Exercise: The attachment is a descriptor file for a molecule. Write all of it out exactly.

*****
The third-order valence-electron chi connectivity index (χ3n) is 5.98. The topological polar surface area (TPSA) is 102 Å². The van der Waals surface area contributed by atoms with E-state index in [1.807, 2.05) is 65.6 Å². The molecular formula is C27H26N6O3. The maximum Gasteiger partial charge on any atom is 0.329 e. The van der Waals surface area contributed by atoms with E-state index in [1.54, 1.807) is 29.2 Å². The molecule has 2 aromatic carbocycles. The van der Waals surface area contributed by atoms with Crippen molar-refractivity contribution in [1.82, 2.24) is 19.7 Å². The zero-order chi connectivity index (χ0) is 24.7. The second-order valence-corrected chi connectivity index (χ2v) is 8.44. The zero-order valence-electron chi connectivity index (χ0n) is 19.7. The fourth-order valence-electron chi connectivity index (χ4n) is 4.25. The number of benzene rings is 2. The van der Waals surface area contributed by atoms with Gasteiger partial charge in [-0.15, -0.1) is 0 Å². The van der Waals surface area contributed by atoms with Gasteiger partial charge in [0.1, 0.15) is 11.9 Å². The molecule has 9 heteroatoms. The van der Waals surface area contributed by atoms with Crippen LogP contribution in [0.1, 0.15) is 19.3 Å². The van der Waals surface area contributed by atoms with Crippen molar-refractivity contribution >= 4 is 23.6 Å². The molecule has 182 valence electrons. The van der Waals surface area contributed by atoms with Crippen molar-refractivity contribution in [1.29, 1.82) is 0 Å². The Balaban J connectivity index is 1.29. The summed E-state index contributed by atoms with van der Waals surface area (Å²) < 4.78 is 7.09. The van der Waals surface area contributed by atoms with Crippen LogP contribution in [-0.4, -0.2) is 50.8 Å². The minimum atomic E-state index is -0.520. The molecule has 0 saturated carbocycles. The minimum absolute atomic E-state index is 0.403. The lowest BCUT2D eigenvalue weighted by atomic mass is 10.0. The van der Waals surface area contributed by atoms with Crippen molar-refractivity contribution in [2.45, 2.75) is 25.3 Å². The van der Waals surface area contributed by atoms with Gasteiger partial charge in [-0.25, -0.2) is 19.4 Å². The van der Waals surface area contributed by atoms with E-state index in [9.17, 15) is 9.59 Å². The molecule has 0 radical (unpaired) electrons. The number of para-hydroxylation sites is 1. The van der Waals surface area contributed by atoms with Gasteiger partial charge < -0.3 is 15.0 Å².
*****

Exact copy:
The third-order valence-electron chi connectivity index (χ3n) is 5.98. The topological polar surface area (TPSA) is 102 Å². The van der Waals surface area contributed by atoms with E-state index in [1.807, 2.05) is 65.6 Å². The molecular formula is C27H26N6O3. The maximum Gasteiger partial charge on any atom is 0.329 e. The van der Waals surface area contributed by atoms with E-state index in [1.54, 1.807) is 29.2 Å². The molecule has 2 aromatic carbocycles. The van der Waals surface area contributed by atoms with Crippen molar-refractivity contribution in [1.82, 2.24) is 19.7 Å². The zero-order chi connectivity index (χ0) is 24.7. The second-order valence-corrected chi connectivity index (χ2v) is 8.44. The zero-order valence-electron chi connectivity index (χ0n) is 19.7. The fourth-order valence-electron chi connectivity index (χ4n) is 4.25. The number of benzene rings is 2. The van der Waals surface area contributed by atoms with Gasteiger partial charge in [-0.15, -0.1) is 0 Å². The van der Waals surface area contributed by atoms with Gasteiger partial charge in [0.1, 0.15) is 11.9 Å². The molecule has 9 heteroatoms. The van der Waals surface area contributed by atoms with Crippen LogP contribution in [0.1, 0.15) is 19.3 Å². The van der Waals surface area contributed by atoms with Crippen molar-refractivity contribution >= 4 is 23.6 Å². The molecule has 182 valence electrons. The van der Waals surface area contributed by atoms with Crippen molar-refractivity contribution in [1.29, 1.82) is 0 Å². The Balaban J connectivity index is 1.29. The summed E-state index contributed by atoms with van der Waals surface area (Å²) < 4.78 is 7.09. The van der Waals surface area contributed by atoms with Crippen LogP contribution in [-0.4, -0.2) is 50.8 Å². The minimum atomic E-state index is -0.520. The molecule has 0 saturated carbocycles. The minimum absolute atomic E-state index is 0.403. The lowest BCUT2D eigenvalue weighted by atomic mass is 10.0. The van der Waals surface area contributed by atoms with Crippen molar-refractivity contribution in [2.45, 2.75) is 25.3 Å². The van der Waals surface area contributed by atoms with Gasteiger partial charge in [-0.25, -0.2) is 19.4 Å². The van der Waals surface area contributed by atoms with E-state index in [9.17, 15) is 9.59 Å². The molecule has 0 radical (unpaired) electrons. The number of para-hydroxylation sites is 1. The van der Waals surface area contributed by atoms with Gasteiger partial charge < -0.3 is 15.0 Å².